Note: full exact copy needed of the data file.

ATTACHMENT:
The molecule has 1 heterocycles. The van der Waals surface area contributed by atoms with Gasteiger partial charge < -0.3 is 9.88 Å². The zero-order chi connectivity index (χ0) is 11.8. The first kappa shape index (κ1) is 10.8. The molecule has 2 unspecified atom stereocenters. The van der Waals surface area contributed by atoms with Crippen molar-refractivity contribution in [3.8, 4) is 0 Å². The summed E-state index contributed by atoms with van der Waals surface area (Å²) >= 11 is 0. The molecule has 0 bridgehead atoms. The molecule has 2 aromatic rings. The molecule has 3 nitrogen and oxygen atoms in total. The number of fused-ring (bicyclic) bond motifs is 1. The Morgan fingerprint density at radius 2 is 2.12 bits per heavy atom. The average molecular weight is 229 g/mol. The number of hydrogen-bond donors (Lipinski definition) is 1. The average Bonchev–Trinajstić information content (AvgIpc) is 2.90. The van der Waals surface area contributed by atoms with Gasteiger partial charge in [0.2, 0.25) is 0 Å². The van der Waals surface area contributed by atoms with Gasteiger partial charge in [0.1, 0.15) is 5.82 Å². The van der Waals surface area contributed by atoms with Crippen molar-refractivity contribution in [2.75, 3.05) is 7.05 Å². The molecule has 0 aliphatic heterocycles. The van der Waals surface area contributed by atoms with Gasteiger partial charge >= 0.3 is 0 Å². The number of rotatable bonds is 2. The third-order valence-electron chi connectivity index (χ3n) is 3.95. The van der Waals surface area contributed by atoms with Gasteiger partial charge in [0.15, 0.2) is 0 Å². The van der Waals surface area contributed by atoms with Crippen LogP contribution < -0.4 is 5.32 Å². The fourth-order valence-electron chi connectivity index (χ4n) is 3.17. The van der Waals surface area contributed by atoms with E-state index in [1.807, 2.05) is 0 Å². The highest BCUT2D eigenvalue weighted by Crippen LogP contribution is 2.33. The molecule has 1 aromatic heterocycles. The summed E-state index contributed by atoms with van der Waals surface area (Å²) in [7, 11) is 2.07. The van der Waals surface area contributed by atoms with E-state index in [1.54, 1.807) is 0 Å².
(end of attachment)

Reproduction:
The molecule has 1 heterocycles. The van der Waals surface area contributed by atoms with Gasteiger partial charge < -0.3 is 9.88 Å². The zero-order chi connectivity index (χ0) is 11.8. The first kappa shape index (κ1) is 10.8. The molecule has 2 unspecified atom stereocenters. The van der Waals surface area contributed by atoms with Crippen molar-refractivity contribution in [3.8, 4) is 0 Å². The summed E-state index contributed by atoms with van der Waals surface area (Å²) >= 11 is 0. The molecule has 0 bridgehead atoms. The molecule has 2 aromatic rings. The molecule has 3 nitrogen and oxygen atoms in total. The number of fused-ring (bicyclic) bond motifs is 1. The Morgan fingerprint density at radius 2 is 2.12 bits per heavy atom. The average molecular weight is 229 g/mol. The number of hydrogen-bond donors (Lipinski definition) is 1. The average Bonchev–Trinajstić information content (AvgIpc) is 2.90. The van der Waals surface area contributed by atoms with Gasteiger partial charge in [0.2, 0.25) is 0 Å². The van der Waals surface area contributed by atoms with Gasteiger partial charge in [0.1, 0.15) is 5.82 Å². The van der Waals surface area contributed by atoms with Crippen molar-refractivity contribution in [2.75, 3.05) is 7.05 Å². The molecule has 0 aliphatic heterocycles. The van der Waals surface area contributed by atoms with Gasteiger partial charge >= 0.3 is 0 Å². The number of rotatable bonds is 2. The third-order valence-electron chi connectivity index (χ3n) is 3.95. The van der Waals surface area contributed by atoms with Gasteiger partial charge in [0.15, 0.2) is 0 Å². The van der Waals surface area contributed by atoms with Crippen LogP contribution < -0.4 is 5.32 Å². The fourth-order valence-electron chi connectivity index (χ4n) is 3.17. The van der Waals surface area contributed by atoms with E-state index in [1.807, 2.05) is 0 Å². The highest BCUT2D eigenvalue weighted by Crippen LogP contribution is 2.33. The molecule has 1 aromatic heterocycles. The summed E-state index contributed by atoms with van der Waals surface area (Å²) in [7, 11) is 2.07. The van der Waals surface area contributed by atoms with E-state index in [1.54, 1.807) is 0 Å².